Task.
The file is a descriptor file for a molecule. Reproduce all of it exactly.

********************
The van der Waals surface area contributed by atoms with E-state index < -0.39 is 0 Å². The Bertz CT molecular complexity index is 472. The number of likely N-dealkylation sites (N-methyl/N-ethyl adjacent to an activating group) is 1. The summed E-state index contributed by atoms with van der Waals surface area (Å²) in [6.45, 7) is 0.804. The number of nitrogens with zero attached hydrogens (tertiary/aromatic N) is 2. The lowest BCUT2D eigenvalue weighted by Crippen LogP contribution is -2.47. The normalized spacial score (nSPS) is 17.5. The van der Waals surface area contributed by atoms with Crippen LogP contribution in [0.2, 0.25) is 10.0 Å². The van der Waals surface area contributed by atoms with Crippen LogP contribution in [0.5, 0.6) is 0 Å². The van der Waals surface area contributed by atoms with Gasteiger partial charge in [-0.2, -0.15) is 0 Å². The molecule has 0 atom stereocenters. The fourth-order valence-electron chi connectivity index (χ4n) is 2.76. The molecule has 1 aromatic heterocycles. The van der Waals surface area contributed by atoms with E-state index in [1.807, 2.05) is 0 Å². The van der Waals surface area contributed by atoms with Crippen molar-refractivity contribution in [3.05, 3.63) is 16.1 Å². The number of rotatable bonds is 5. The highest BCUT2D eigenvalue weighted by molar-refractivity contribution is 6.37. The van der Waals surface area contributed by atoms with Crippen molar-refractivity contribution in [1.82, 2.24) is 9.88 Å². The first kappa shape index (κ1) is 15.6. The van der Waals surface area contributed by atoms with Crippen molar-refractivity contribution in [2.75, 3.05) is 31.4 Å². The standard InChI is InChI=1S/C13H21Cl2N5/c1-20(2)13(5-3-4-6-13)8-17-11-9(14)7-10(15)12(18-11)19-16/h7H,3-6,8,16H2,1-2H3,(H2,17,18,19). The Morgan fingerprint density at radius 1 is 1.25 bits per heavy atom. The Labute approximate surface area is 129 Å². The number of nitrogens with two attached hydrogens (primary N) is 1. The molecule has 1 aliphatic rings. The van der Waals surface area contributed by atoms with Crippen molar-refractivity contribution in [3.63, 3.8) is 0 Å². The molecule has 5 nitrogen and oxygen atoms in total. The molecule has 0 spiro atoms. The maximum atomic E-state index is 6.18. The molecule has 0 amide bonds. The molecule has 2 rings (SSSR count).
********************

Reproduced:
The van der Waals surface area contributed by atoms with E-state index < -0.39 is 0 Å². The Bertz CT molecular complexity index is 472. The number of likely N-dealkylation sites (N-methyl/N-ethyl adjacent to an activating group) is 1. The summed E-state index contributed by atoms with van der Waals surface area (Å²) in [6.45, 7) is 0.804. The number of nitrogens with zero attached hydrogens (tertiary/aromatic N) is 2. The lowest BCUT2D eigenvalue weighted by Crippen LogP contribution is -2.47. The normalized spacial score (nSPS) is 17.5. The van der Waals surface area contributed by atoms with Crippen LogP contribution in [0.2, 0.25) is 10.0 Å². The van der Waals surface area contributed by atoms with Crippen LogP contribution in [0.5, 0.6) is 0 Å². The van der Waals surface area contributed by atoms with Gasteiger partial charge in [-0.2, -0.15) is 0 Å². The molecule has 0 atom stereocenters. The fourth-order valence-electron chi connectivity index (χ4n) is 2.76. The molecule has 1 aromatic heterocycles. The van der Waals surface area contributed by atoms with E-state index in [1.807, 2.05) is 0 Å². The van der Waals surface area contributed by atoms with Crippen molar-refractivity contribution in [3.05, 3.63) is 16.1 Å². The number of rotatable bonds is 5. The highest BCUT2D eigenvalue weighted by molar-refractivity contribution is 6.37. The van der Waals surface area contributed by atoms with Crippen molar-refractivity contribution in [1.82, 2.24) is 9.88 Å². The first kappa shape index (κ1) is 15.6. The van der Waals surface area contributed by atoms with Crippen molar-refractivity contribution in [2.75, 3.05) is 31.4 Å². The standard InChI is InChI=1S/C13H21Cl2N5/c1-20(2)13(5-3-4-6-13)8-17-11-9(14)7-10(15)12(18-11)19-16/h7H,3-6,8,16H2,1-2H3,(H2,17,18,19). The Morgan fingerprint density at radius 1 is 1.25 bits per heavy atom. The Labute approximate surface area is 129 Å². The number of nitrogens with two attached hydrogens (primary N) is 1. The molecule has 1 aliphatic rings. The van der Waals surface area contributed by atoms with Crippen molar-refractivity contribution in [3.63, 3.8) is 0 Å². The molecule has 5 nitrogen and oxygen atoms in total. The molecule has 0 spiro atoms. The maximum atomic E-state index is 6.18. The molecule has 0 amide bonds. The molecule has 2 rings (SSSR count).